Save the best for last: a recap of MusicMoviesThoughts 2013 highlights

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Well MMT Family, this is the last post of 2013.  Can you believe how fast this year went?  And what a great year it has been! I was able to share some really great interviews, including Fruitvale Station director Ryan Coogler,  The Sapphires director Wayne Blair, The Purge producer Jason Blum, The Best Man Holiday writer/director Malcolm D. Lee, and interviews with Lee Daniels’ The Butler cast Yaya Alafia, Cuba Gooding Jr. and director Lee Daniels himself.  I also met several of my faves and “mentors in my head” including Cathy Hughes, Smokey Robinson, and Berry Gordy.

And don’t even get me started with the cool Twitter mentions and thanks received from major films/companies, independents and several of my industry faves, including Debra Lee, Sheryl Lee Ralph, Anika Noni Rose, Omari Hardwick, Lisa Lisa, and Will Downing!  In addition, I’ve received feature promotion on Examiner.com for several of my stories, which helped to introduce MusicMoviesThoughts to a whole new audience.  It has indeed been a great year, to say the least! 😉

I am so very thankful for all of the support, comments, and thank-you emails sent to me for the giveaways, promo items and screening passes received.  It is my absolute pleasure to share my passion with you and I look forward to sharing even greater things in 2014.  And lastly, but certainly not least, thanks so much to Michael Tozzi of ijazzglobal.com and Monica Lyons of Sista Pics for their wonderful contributions and support.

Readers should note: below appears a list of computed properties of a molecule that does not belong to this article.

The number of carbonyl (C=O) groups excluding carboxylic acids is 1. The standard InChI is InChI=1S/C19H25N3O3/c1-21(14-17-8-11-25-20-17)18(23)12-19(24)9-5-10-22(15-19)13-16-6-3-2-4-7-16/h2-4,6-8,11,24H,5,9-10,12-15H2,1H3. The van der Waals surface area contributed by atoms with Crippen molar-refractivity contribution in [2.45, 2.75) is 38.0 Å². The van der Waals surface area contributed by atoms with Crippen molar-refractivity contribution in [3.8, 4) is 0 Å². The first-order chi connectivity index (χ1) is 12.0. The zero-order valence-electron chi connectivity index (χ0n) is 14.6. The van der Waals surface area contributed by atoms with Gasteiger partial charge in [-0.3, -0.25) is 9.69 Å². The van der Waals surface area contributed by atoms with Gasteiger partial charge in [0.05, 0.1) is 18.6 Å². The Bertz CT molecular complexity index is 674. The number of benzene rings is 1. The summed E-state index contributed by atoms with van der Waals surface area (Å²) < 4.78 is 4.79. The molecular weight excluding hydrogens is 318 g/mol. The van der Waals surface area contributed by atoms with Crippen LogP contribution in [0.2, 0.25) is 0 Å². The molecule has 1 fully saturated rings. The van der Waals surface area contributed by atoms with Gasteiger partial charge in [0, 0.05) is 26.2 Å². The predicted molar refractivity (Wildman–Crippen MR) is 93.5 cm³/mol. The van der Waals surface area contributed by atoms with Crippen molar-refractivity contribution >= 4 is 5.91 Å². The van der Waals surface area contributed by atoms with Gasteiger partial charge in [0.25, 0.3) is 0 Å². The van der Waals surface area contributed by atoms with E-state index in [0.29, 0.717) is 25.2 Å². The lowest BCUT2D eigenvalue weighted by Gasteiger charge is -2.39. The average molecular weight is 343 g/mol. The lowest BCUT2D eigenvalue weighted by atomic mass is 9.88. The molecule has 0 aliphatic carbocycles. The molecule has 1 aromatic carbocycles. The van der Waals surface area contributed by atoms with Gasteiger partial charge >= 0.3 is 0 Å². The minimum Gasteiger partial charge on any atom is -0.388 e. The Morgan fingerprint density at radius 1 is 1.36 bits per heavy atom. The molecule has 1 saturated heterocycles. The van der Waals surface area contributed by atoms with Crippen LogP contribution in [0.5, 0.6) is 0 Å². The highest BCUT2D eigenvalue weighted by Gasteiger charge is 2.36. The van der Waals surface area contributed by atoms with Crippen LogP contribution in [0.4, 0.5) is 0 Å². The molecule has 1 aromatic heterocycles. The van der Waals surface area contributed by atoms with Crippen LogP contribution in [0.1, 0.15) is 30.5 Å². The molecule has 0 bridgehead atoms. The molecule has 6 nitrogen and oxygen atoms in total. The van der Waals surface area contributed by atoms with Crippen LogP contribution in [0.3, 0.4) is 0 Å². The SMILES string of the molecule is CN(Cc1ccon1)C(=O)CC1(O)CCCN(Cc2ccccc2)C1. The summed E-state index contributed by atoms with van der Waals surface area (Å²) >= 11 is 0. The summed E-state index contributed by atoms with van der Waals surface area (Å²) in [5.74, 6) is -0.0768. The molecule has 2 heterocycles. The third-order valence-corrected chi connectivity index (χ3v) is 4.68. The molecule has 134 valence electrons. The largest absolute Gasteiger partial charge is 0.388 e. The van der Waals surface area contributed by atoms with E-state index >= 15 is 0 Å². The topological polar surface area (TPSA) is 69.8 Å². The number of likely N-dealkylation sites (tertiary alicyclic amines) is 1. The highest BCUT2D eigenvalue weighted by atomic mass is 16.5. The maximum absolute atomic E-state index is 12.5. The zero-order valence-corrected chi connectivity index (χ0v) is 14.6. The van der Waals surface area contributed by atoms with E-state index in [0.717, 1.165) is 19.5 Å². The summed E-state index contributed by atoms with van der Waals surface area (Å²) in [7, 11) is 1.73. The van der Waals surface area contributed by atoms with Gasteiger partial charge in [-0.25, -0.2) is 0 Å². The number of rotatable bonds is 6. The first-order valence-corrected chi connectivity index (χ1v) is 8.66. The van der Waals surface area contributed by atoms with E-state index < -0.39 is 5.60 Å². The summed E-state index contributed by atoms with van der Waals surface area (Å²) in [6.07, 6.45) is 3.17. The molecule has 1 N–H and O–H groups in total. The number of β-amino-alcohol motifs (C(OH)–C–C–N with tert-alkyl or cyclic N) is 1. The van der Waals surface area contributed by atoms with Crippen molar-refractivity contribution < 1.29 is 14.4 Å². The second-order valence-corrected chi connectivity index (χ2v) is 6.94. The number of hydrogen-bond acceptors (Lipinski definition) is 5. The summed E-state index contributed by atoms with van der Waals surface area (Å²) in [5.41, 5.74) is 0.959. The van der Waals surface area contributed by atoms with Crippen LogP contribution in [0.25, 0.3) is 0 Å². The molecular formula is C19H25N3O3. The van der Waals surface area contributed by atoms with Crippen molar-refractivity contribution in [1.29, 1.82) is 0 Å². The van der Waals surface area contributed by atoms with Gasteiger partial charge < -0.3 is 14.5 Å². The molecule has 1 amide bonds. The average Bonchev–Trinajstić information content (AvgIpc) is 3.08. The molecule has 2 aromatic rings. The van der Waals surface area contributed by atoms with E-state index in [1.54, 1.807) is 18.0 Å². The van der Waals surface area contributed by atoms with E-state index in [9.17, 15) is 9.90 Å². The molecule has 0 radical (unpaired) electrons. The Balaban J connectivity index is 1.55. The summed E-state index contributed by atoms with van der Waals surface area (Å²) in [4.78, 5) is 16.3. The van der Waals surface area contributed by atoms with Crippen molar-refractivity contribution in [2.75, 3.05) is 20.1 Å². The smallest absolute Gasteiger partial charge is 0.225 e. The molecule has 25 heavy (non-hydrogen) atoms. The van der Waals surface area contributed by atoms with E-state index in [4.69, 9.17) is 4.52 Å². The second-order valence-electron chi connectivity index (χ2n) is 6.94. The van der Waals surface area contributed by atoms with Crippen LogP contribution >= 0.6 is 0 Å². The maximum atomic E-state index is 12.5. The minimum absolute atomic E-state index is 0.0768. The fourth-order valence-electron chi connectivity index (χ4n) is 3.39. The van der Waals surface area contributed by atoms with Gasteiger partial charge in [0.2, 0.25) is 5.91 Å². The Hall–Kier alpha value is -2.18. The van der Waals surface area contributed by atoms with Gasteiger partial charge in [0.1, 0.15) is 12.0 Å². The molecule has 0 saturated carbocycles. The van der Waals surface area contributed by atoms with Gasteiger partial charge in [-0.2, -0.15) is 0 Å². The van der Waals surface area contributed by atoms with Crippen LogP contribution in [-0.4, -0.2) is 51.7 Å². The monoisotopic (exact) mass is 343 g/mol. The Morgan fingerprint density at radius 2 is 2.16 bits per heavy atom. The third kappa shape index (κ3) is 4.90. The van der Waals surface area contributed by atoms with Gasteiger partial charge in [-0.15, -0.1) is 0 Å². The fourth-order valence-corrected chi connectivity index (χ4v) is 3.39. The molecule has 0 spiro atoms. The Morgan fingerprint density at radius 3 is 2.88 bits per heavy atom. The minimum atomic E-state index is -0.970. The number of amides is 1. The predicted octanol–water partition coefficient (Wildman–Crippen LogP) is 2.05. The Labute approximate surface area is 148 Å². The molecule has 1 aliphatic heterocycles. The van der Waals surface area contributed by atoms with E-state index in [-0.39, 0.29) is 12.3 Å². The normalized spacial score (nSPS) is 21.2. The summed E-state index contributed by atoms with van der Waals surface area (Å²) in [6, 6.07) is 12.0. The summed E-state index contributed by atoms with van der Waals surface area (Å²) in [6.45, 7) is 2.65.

Well that’s it for me family!  Until 2014, Thomasena 🙂

GIVEAWAY: “The Sapphires” soundtrack

courtesy of Sony Music Entertainment
courtesy of Sony Music Entertainment

What’s up family?  So, who took my advice and saw “The Sapphires?”  If you did, it’s about to pay off! 😉  I have several copies of the film’s soundtrack to giveaway to the lucky winners that can answer the following question (spoiler alert):  Which song did The Sapphires perform the night the camp came under enemy fire?

Think you know?  Email your response, with your full name and address, to thinkmusicmovies@aol.com. Winners will be selected and notified by Friday, April 12th.  For those who still haven’t seen the film, you can check out my posts from last month by scrolling down, or clicking the link March 2013 to the right.  You can also get additional info at http://thesapphires-movie.com/.

Good luck Music Movie lovers :).

Until next thought, Thomasena

The Sapphires opens today at the Ritz Five (Philly, PA)

The Sapphires opens Ritz Five 3/29/13

It’s that time family!  The Sapphires opens today, in Philly, at the Ritz Five theater (214 Walnut Street, between 2nd and 3rd Streets).

You can check showtimes by clicking the image above or use this link: http://www.landmarktheatres.com/market/philadelphia/ritzfive.htm

This is a great movie to see this Resurrection Day/Easter weekend.  Check out my q & a with director Wayne Blair in the previous post, and remember to let me know how much you’ve enjoyed the film.

Until next thought family!

Thomasena

The Sapphires: A rare gem of a film

The Sapphires movie

What’s new Music Movie family?  I am excited to write finally about one of the films I screened earlier this month, The Sapphires.  Hands down, it is one of my favorite films.  Yes, you read that right!  No favorite “of the year” or “of the decade” to be added!  Inspired by a true story, The Sapphires tells the remarkable story of four young Aboriginal women, who set out to begin a professional singing career touring 1968 South Vietnam to entertain the troops.